IHC Calf and Rural Scheme 2018 announcement
Wednesday, 4 July 2018 at 6am
Due to the very real risk of spreading the Mycoplasma bovis disease, IHC has decided for the first time in 33 years to suspend crucial aspects of its Calf and Rural Scheme.
This includes picking up calves and organising IHC sales, simply because we cannot be part of something that puts farmers’ livelihoods at risk.
IHC has had a long and important partnership with farmers, which means together we have been able to make a real difference to the lives of people with intellectual disabilities – particularly those people living in rural communities.
We’ve spoken to many farmers, including at this year’s Fieldays, many of whom were concerned about the spread of Mycoplasma bovis.
Since the eradication programme was announced by Government, IHC has been in ongoing talks with the Ministry for Primary Industries – and based on information provided to us we have had to make some very tough decisions.
Over many years, IHC has tightened its practices – only picking up animals with National Animal Identification and Tracing (NAIT) ear tags and Animal Status Declaration (ASD) forms.
IHC National Manager Fundraising Greg Millar says despite significant improvements in these systems, the risk remains too high.
“We have determined there should neither be IHC-organised transportation of weaned calves to sales, nor IHC calf sale days,” says Greg.
“IHC looked at every possible way to keep the scheme running as is, but after deliberating with MPI we determined it was too much of a risk.
“This is an important decision and one that we have not made lightly – the Calf and Rural Scheme is a long-standing fundraising programme that is now in its 33rd year, and generates more than $1 million annually for people with intellectual disabilities.
“We have a real obligation to do what is right for New Zealand farmers, their livelihoods and long-term sustainability.
“We are keeping up to date with the latest findings, and are working to gather the best data possible, to determine how the scheme will operate in the future.”
IHC would like to encourage people who want to continue to support people with intellectual disabilities to donate and take part in our virtual calf scheme, donating $300 in lieu of a calf, by visiting www.ihc.org.nz/pledge.
“We would also like to acknowledge what a tough time this has been for farmers, and we’re making a commitment to those in rural communities around New Zealand who have supported those with intellectual disabilities over the past 33 years.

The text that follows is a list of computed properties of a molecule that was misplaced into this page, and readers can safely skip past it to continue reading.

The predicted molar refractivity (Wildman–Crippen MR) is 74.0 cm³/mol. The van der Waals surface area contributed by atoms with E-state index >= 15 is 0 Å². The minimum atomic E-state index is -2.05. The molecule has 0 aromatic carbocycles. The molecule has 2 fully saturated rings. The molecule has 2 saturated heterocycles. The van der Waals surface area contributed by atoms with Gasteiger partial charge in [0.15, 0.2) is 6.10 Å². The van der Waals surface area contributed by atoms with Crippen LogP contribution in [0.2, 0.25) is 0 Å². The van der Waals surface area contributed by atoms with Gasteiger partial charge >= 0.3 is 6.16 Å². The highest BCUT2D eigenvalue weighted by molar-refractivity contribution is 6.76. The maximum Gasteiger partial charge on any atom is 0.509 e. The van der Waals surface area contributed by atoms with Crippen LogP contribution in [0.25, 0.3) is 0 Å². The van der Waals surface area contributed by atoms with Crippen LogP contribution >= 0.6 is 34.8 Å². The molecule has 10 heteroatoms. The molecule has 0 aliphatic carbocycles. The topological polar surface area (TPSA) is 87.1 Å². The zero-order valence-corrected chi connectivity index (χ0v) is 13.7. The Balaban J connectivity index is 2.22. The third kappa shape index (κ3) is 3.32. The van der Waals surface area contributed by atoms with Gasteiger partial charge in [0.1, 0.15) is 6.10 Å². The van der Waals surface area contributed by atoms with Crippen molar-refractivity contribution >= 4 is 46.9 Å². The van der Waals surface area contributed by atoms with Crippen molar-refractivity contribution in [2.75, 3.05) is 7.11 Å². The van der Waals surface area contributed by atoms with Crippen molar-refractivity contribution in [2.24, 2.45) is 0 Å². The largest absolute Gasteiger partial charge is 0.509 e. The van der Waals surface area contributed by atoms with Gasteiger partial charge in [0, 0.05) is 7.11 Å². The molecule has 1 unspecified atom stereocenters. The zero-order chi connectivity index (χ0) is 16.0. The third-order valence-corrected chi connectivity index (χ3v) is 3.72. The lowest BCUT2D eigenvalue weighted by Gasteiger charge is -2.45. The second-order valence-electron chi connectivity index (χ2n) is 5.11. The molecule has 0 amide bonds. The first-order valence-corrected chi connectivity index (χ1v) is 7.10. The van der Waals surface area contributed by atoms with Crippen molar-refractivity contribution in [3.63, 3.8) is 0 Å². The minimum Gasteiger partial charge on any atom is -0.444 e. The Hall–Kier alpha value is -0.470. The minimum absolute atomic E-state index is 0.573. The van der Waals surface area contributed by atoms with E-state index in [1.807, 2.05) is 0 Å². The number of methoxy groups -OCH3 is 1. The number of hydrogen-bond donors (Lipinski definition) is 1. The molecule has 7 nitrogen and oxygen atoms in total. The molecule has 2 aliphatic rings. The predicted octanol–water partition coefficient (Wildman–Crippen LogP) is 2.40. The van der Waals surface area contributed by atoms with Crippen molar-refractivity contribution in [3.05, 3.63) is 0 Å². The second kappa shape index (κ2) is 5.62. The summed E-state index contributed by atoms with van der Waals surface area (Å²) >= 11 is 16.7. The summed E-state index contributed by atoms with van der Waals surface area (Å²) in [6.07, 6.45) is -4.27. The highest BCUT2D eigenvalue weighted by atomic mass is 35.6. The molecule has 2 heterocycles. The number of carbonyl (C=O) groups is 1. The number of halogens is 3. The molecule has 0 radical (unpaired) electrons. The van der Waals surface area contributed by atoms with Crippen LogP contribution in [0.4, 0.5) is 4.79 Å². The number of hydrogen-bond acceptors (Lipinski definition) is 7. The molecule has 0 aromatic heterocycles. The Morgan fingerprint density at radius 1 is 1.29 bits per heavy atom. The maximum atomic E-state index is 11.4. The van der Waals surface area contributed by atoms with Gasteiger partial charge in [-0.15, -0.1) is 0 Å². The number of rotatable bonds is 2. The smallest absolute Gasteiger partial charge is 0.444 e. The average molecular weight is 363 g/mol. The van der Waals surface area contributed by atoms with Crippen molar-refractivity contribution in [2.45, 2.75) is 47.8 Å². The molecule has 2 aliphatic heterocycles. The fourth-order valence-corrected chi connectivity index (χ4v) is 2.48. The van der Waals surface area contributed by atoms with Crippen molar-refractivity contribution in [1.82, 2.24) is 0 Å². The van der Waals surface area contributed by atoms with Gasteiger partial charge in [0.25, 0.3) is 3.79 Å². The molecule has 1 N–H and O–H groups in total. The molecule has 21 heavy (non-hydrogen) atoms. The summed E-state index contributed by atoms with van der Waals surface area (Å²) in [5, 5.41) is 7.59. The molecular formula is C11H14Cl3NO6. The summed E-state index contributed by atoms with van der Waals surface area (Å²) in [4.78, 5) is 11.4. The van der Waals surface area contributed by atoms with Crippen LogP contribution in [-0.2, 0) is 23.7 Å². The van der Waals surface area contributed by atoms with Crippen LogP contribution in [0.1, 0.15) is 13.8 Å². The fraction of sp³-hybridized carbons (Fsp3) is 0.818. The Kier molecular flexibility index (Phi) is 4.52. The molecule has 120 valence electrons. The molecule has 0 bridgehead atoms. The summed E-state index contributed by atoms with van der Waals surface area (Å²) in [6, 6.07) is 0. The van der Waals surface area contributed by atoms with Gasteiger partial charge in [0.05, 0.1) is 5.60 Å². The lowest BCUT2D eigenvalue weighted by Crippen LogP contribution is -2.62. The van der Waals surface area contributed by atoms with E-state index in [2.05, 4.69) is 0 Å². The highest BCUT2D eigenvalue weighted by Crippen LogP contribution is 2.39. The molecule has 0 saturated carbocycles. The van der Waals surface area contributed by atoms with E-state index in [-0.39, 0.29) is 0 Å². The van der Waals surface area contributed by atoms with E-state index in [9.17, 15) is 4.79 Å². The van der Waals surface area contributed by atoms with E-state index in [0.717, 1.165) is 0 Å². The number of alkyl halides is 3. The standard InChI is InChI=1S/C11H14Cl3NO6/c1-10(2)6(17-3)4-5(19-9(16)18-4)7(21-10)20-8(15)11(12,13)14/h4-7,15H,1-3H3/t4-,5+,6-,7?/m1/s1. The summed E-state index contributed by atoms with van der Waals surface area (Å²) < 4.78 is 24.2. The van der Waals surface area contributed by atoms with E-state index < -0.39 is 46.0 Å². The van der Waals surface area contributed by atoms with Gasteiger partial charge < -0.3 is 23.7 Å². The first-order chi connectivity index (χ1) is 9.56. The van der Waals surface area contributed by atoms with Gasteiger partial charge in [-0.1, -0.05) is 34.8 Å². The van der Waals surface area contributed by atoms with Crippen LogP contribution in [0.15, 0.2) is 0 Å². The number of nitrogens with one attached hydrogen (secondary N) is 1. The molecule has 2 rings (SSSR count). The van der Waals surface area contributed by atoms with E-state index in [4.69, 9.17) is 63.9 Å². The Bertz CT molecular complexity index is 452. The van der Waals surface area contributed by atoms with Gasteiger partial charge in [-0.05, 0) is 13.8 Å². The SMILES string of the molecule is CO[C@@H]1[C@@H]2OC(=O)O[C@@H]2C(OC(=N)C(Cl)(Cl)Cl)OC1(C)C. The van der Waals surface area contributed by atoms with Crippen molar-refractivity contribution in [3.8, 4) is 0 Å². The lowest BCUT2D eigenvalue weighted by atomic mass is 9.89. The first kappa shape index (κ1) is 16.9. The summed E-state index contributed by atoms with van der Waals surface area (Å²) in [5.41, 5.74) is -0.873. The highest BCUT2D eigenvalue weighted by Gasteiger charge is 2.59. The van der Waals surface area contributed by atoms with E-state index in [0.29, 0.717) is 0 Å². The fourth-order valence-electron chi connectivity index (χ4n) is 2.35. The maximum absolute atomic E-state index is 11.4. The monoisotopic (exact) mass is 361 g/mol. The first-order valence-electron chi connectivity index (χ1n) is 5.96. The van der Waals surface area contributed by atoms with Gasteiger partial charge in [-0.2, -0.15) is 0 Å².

“IHC is very grateful for the ongoing support in this difficult year of the key sponsors, in particular PGG Wrightson, who has supported us from the beginning of the calf scheme.”
IHC was founded in 1949 by a small group of parents who wanted equal treatment from the education and health systems for their children with intellectual disabilities. The IHC of today is still striving for these same rights and is committed to principles of advocating for the rights, welfare and inclusion of all people with an intellectual disability. We support people with an intellectual disability to lead satisfying lives and have a genuine place in the community.
We work to support more than 4000 people in IDEA Services that include residential care, supported living and vocational support. We also lobby and advocate for the human rights of all people with an intellectual disability at both a national and an international level. We raise money through a number of fundraising programmes, including the long running Calf and Rural Scheme. We raise awareness of the issues facing people with intellectual disabilities through our charitable activities, including an extensive advocacy programme, a one-to-one volunteer programme and the country’s largest specialist intellectual disability library.
Caption: Anne Barrow was the winner of the 13-18 years’ category in the 2017-18 IHC Calf and Rural Scheme photo competition.
Caption: Nyla Lauridsen was the winner of the ‘7 years and under’ category in the 2017-18 IHC Calf and Rural Scheme photo competition.
IHC has been there for thousands of rural parents over the years. Kerry and Steve live on a dairy farm and pledge to the Calf & Rural Scheme. “Saryn’s diagnosis turned our lives upside down...Read More
IHC has a long and important partnership with farmers, which means together we have been able to make a real difference in the lives and futures of people with intellectual disabilities – particularly those living in rural communities.Pledge Now